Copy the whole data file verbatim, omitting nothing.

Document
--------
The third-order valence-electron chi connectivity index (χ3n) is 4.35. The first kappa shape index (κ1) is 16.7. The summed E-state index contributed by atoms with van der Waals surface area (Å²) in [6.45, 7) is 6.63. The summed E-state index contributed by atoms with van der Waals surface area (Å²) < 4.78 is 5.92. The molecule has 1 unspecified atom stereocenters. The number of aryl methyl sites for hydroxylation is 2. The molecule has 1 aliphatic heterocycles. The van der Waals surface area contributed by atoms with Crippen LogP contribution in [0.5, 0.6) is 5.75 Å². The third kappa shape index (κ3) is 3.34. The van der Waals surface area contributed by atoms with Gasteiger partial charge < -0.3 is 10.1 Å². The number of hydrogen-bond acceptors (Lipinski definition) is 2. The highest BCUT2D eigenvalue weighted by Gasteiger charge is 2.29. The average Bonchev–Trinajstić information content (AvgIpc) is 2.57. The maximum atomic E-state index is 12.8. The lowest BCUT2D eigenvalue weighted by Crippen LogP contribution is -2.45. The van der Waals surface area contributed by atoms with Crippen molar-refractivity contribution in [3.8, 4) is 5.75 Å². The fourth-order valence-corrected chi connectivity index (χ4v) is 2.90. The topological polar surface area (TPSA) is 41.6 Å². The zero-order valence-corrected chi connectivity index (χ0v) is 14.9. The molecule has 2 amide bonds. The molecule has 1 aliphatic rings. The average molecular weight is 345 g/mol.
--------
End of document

The third-order valence-electron chi connectivity index (χ3n) is 4.35. The first kappa shape index (κ1) is 16.7. The summed E-state index contributed by atoms with van der Waals surface area (Å²) in [6.45, 7) is 6.63. The summed E-state index contributed by atoms with van der Waals surface area (Å²) < 4.78 is 5.92. The molecule has 1 unspecified atom stereocenters. The number of aryl methyl sites for hydroxylation is 2. The molecule has 1 aliphatic heterocycles. The van der Waals surface area contributed by atoms with Crippen LogP contribution in [0.5, 0.6) is 5.75 Å². The third kappa shape index (κ3) is 3.34. The van der Waals surface area contributed by atoms with Gasteiger partial charge < -0.3 is 10.1 Å². The number of hydrogen-bond acceptors (Lipinski definition) is 2. The highest BCUT2D eigenvalue weighted by Gasteiger charge is 2.29. The average Bonchev–Trinajstić information content (AvgIpc) is 2.57. The maximum atomic E-state index is 12.8. The lowest BCUT2D eigenvalue weighted by Crippen LogP contribution is -2.45. The van der Waals surface area contributed by atoms with Crippen molar-refractivity contribution in [3.8, 4) is 5.75 Å². The fourth-order valence-corrected chi connectivity index (χ4v) is 2.90. The topological polar surface area (TPSA) is 41.6 Å². The zero-order valence-corrected chi connectivity index (χ0v) is 14.9. The molecule has 2 amide bonds. The molecule has 1 aliphatic rings. The average molecular weight is 345 g/mol.